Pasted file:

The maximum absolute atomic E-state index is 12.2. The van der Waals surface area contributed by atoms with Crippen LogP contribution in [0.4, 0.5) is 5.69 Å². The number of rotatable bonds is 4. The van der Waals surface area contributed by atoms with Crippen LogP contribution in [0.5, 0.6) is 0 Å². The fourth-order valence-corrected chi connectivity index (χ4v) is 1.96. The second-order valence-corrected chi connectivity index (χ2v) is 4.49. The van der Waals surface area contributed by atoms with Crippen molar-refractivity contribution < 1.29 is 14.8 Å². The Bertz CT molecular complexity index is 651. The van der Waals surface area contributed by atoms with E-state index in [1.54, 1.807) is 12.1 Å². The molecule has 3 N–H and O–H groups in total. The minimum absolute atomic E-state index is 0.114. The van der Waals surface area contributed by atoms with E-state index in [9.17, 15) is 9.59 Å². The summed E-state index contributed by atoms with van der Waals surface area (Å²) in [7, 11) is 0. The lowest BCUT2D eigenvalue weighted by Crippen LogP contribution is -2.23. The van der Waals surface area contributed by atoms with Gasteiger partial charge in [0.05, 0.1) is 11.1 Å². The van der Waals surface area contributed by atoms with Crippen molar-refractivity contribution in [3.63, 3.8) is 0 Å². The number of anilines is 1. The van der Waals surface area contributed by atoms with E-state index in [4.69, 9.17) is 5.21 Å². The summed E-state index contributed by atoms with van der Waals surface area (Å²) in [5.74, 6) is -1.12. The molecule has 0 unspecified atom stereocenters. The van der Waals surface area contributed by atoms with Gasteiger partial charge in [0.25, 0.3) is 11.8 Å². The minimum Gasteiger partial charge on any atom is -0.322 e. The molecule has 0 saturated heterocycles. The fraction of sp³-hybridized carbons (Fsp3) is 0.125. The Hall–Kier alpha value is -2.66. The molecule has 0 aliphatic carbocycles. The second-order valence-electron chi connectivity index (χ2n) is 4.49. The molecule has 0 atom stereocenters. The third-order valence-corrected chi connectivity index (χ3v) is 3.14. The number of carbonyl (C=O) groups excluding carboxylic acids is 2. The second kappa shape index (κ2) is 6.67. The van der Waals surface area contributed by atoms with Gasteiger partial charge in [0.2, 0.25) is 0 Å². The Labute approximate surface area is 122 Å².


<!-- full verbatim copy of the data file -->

The maximum absolute atomic E-state index is 12.2. The van der Waals surface area contributed by atoms with Crippen LogP contribution in [0.4, 0.5) is 5.69 Å². The number of rotatable bonds is 4. The van der Waals surface area contributed by atoms with Crippen LogP contribution in [0.5, 0.6) is 0 Å². The fourth-order valence-corrected chi connectivity index (χ4v) is 1.96. The second-order valence-corrected chi connectivity index (χ2v) is 4.49. The van der Waals surface area contributed by atoms with Crippen molar-refractivity contribution < 1.29 is 14.8 Å². The Bertz CT molecular complexity index is 651. The van der Waals surface area contributed by atoms with E-state index in [1.54, 1.807) is 12.1 Å². The molecule has 3 N–H and O–H groups in total. The minimum absolute atomic E-state index is 0.114. The van der Waals surface area contributed by atoms with E-state index in [9.17, 15) is 9.59 Å². The summed E-state index contributed by atoms with van der Waals surface area (Å²) in [7, 11) is 0. The lowest BCUT2D eigenvalue weighted by Crippen LogP contribution is -2.23. The van der Waals surface area contributed by atoms with Gasteiger partial charge in [0.05, 0.1) is 11.1 Å². The van der Waals surface area contributed by atoms with Crippen molar-refractivity contribution in [3.63, 3.8) is 0 Å². The number of anilines is 1. The van der Waals surface area contributed by atoms with E-state index in [4.69, 9.17) is 5.21 Å². The summed E-state index contributed by atoms with van der Waals surface area (Å²) in [5.74, 6) is -1.12. The molecule has 0 unspecified atom stereocenters. The van der Waals surface area contributed by atoms with Gasteiger partial charge in [0.25, 0.3) is 11.8 Å². The minimum Gasteiger partial charge on any atom is -0.322 e. The molecule has 0 saturated heterocycles. The fraction of sp³-hybridized carbons (Fsp3) is 0.125. The Hall–Kier alpha value is -2.66. The molecule has 0 aliphatic carbocycles. The second-order valence-electron chi connectivity index (χ2n) is 4.49. The molecule has 0 atom stereocenters. The third-order valence-corrected chi connectivity index (χ3v) is 3.14. The number of carbonyl (C=O) groups excluding carboxylic acids is 2. The second kappa shape index (κ2) is 6.67. The van der Waals surface area contributed by atoms with Gasteiger partial charge in [0.2, 0.25) is 0 Å². The Labute approximate surface area is 122 Å².